God had mercy on him – Fee says that few people in ancient times recovered from near-fatal illness. It is not merely, then, that in God’s good mercy Epaphroditus got better, but that the Lord had a direct hand in it, his recovery being due to ‘gifts of healings’, 1 Cor 12:9,28,30. Other commentators, such as Hendriksen, are inclined to doubt that Paul implies any miraculous healing here. We cannot be certain either way.

To spare me sorrow upon sorrow – Presumably, Paul means that Epaphroditus’ death would have been one more burden on top of a mountain of suffering. This mention of sorrow is significant in a letter so full of joy. ‘Joy does not mean the absence of sorrow, but the capacity to rejoice in the midst of it’ (Fee).

So that when you see him again you may be glad – or, ‘so that when you see him you may again be glad.’

And I may have less anxiety – ‘The original sorrow, which still remains his portion, will be lessened by sympathy with the Philippians’ joy at having Epaphroditus home again and in good health.’ (Plummer, quoted by Wilson)

On sharing the joys and sorrows of others, see Rom 12:15.

Welcome him in the Lord – The qualifier, ‘in the Lord’, is typical for this letter. ‘It probably reflects the fact that their common existence, theirs and Epaphroditus’s, is predicated on the fact that together they are “in the Lord,” meaning they belong to him.’ (Fee)

Honour men like him – This may be taken as inclusive (‘honour people like him’) – so TNIV, GNB, Fee. People like Epaphroditus (and Timothy and Paul) are to be held in high esteem, and valued.

He almost died – The underlying phrase – ‘unto death’ – is used elsewhere in Paul only in Php 2:8 (of Christ’s death on the cross).

Risking his life to make up for the help you could not give me A plausible scenario is that Epaphroditus had been taken ill enroute to Rome, but had pressed on regardless out of commitment to those who had sent him and the one to whom he had been sent. In bringing the gift to Paul, Epaphroditus was completing the good work that the Philippians had begun in sending Epaphroditus with the gift. As Vincent puts it, ‘the expression is complimentary and affectionate, to the effect that all that was wanting in the matter of their service was their ministration in person, which was supplied by Epaphroditus.’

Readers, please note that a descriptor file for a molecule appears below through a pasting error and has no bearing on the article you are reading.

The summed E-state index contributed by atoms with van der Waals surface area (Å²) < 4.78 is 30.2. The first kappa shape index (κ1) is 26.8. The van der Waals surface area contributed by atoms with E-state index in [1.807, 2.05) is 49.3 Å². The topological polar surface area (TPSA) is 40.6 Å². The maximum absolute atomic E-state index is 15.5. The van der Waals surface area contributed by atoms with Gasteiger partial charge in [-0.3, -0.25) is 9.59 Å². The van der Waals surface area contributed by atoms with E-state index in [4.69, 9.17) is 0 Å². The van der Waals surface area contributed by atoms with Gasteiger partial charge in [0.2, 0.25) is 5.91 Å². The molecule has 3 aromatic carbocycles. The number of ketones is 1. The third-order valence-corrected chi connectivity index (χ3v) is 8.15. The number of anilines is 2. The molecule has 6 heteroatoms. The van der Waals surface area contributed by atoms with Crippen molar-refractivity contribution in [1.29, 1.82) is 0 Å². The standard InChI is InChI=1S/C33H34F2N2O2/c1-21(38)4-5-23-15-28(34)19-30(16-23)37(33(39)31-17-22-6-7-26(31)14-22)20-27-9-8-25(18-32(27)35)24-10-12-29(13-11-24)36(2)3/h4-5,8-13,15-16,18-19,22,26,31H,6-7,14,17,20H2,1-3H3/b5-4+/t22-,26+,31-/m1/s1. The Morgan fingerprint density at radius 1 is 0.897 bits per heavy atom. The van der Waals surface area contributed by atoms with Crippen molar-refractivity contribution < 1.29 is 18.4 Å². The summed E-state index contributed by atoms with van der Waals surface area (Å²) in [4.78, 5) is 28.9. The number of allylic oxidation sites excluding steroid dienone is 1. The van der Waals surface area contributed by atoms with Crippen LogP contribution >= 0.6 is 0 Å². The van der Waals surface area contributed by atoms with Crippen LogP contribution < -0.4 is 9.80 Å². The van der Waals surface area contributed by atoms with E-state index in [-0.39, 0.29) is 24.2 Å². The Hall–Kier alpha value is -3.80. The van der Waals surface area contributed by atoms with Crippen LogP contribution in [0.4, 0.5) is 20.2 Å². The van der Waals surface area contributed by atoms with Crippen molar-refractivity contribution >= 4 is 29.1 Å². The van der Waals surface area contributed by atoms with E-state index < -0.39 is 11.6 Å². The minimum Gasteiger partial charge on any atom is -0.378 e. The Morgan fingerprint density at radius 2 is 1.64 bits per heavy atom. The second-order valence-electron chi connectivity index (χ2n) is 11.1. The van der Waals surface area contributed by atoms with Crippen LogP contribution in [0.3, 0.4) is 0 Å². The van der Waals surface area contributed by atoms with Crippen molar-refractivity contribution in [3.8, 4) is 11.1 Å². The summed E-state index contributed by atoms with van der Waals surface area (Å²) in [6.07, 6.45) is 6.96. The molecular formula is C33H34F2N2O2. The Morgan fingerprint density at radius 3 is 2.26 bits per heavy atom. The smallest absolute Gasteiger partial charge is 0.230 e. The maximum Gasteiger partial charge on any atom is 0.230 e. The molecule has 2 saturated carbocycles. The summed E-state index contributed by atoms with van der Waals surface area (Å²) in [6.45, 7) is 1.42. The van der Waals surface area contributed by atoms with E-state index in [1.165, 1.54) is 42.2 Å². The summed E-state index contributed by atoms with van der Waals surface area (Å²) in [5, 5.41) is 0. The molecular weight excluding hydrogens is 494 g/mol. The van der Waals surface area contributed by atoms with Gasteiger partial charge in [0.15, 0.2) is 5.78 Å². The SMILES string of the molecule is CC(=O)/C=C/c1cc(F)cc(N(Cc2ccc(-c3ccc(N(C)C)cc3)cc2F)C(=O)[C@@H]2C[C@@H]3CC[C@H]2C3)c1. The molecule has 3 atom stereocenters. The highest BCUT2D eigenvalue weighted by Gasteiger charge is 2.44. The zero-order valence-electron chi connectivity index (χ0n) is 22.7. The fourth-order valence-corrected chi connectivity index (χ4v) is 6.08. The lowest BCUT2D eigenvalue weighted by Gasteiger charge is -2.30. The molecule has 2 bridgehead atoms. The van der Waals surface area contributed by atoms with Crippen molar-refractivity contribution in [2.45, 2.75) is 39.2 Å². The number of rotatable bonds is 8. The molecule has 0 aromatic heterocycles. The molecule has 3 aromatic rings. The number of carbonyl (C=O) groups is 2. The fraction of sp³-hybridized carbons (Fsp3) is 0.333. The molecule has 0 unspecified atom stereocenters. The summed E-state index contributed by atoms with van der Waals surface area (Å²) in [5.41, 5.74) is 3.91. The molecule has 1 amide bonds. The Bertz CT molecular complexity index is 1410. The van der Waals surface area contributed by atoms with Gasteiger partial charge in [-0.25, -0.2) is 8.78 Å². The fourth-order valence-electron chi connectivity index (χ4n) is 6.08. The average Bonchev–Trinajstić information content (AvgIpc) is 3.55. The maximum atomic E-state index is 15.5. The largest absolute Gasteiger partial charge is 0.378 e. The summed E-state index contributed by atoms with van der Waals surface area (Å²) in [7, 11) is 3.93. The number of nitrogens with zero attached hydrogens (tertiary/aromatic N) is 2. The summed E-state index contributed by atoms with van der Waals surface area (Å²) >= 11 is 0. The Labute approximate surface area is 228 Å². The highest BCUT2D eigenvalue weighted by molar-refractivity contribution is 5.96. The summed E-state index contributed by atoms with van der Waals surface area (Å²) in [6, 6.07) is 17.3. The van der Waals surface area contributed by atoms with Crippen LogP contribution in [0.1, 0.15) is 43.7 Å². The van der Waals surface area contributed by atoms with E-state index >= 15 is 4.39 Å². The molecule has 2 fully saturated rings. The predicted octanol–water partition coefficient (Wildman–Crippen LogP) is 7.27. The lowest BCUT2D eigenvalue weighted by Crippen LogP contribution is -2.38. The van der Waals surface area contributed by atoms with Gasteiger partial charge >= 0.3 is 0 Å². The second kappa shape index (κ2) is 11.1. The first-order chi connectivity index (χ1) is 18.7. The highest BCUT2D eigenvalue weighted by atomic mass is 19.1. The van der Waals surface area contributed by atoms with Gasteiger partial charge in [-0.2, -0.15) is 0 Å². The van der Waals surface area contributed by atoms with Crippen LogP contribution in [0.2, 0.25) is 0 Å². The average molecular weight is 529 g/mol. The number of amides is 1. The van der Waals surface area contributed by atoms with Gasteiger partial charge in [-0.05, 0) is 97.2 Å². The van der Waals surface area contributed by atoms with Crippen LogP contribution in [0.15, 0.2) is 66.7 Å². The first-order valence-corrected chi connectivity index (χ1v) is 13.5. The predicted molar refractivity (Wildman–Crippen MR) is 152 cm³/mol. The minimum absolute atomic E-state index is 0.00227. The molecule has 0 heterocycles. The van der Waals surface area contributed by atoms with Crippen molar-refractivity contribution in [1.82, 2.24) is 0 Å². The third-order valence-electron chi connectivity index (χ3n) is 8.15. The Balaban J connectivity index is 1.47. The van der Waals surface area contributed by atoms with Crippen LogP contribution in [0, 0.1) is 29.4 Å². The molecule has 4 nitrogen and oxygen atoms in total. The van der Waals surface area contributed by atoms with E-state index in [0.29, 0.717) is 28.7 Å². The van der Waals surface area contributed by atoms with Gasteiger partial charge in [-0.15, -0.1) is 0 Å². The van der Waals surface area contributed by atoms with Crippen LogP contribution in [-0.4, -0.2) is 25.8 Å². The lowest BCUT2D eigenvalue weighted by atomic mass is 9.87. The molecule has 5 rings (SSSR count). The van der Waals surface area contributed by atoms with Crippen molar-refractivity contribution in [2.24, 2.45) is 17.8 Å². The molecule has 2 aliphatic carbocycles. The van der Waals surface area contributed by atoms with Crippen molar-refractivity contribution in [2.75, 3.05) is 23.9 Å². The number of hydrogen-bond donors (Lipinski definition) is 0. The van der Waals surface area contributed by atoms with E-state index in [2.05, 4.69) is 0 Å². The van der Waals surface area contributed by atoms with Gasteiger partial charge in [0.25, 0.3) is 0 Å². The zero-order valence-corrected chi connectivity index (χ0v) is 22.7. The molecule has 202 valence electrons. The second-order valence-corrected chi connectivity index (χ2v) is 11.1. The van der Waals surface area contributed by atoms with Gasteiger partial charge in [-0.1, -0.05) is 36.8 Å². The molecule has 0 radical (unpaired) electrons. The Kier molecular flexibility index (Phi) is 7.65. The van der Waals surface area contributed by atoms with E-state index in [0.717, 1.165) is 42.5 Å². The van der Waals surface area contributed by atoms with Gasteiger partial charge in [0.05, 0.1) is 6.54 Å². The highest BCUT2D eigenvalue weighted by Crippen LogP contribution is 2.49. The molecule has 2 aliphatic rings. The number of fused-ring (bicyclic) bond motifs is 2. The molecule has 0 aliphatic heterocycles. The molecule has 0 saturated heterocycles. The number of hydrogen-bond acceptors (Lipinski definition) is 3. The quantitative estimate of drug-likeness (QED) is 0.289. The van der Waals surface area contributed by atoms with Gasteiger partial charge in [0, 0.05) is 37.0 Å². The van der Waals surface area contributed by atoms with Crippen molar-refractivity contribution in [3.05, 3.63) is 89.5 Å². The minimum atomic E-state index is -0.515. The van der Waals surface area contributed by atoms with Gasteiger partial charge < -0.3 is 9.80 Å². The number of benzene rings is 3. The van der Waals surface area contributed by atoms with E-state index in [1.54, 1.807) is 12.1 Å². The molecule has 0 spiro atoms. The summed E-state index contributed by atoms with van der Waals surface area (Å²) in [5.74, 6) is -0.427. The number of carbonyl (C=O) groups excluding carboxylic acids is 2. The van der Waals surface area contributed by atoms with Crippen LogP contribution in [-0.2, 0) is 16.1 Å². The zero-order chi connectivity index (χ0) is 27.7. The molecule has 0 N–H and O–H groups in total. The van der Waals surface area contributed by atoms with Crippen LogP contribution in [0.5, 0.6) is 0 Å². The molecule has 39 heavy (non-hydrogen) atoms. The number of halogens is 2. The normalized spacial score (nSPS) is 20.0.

‘Risking’, parabaleusamenos, is a gambling term. He had staked his life for the service of Christ.

The use of the word ‘help’ is a little surprising. It is normally used for some religious service. This raises the question of what we mean by ‘worship’. ‘When people ask what worship is, charismatics tend to begin with 1 Cor 12 and 14, musicians tend to begin with David’s choirs, sacramentalists begin with 1 Cor 11 and other references to the Lord’s Supper, and New Testament specialists often begin by trying to identify hymn fragments in the New Testament…Few have tried to construct a genuinely biblical theology of worship.’ (Carson)

‘A passage like this ought to serve as a constant reminder to all of us (scholar, pastor, student of the Bible) that the NT was written in the context of real people in a very real world. Biblical texts are too often the scholar’s playground and the believer’s rule book, without adequate appreciation for the truly human nature of these texts – texts written by one whose speech was ever informed by his theology, but who expressed that theology at a very personal and practical level. Without being maudlin or saccharine one may rightly note that Paul lived as a believer in a world surrounded by friends, that those friends brought him joy, and that the untimely death of such friends would have been for him immeasurable grief. Hence the sense of deep relief at the experience of God’s mercy is worth noting. That Epaphroditus’ illness was itself the direct result of his “risking his life” for the sake of the work of Christ is also worth noting, especially in a culture where taking risks is primarily related to “business ventures,” rather than to genuinely personal risks related to one’s love for Christ and for his people.’ (Fee)